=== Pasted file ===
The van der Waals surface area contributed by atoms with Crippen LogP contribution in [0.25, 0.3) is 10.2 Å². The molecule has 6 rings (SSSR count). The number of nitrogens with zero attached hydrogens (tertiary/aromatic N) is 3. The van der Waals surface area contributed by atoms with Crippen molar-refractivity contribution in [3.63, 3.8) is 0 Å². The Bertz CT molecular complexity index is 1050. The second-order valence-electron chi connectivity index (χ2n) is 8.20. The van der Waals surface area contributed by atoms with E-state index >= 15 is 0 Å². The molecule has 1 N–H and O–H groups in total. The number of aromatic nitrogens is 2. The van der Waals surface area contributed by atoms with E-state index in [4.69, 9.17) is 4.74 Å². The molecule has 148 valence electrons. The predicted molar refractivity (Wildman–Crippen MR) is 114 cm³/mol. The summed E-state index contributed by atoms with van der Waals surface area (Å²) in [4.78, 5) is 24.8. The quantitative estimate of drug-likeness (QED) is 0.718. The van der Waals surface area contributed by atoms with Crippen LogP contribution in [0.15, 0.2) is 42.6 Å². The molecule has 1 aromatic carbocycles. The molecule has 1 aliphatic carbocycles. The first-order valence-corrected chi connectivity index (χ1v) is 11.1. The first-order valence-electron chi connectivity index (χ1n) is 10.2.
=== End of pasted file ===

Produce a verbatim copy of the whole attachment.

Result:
The van der Waals surface area contributed by atoms with Crippen LogP contribution in [0.25, 0.3) is 10.2 Å². The molecule has 6 rings (SSSR count). The number of nitrogens with zero attached hydrogens (tertiary/aromatic N) is 3. The van der Waals surface area contributed by atoms with Crippen molar-refractivity contribution in [3.63, 3.8) is 0 Å². The Bertz CT molecular complexity index is 1050. The second-order valence-electron chi connectivity index (χ2n) is 8.20. The van der Waals surface area contributed by atoms with E-state index >= 15 is 0 Å². The molecule has 1 N–H and O–H groups in total. The number of aromatic nitrogens is 2. The van der Waals surface area contributed by atoms with E-state index in [4.69, 9.17) is 4.74 Å². The molecule has 148 valence electrons. The predicted molar refractivity (Wildman–Crippen MR) is 114 cm³/mol. The summed E-state index contributed by atoms with van der Waals surface area (Å²) in [4.78, 5) is 24.8. The quantitative estimate of drug-likeness (QED) is 0.718. The van der Waals surface area contributed by atoms with Crippen LogP contribution in [0.15, 0.2) is 42.6 Å². The molecule has 1 aromatic carbocycles. The molecule has 1 aliphatic carbocycles. The first-order valence-corrected chi connectivity index (χ1v) is 11.1. The first-order valence-electron chi connectivity index (χ1n) is 10.2.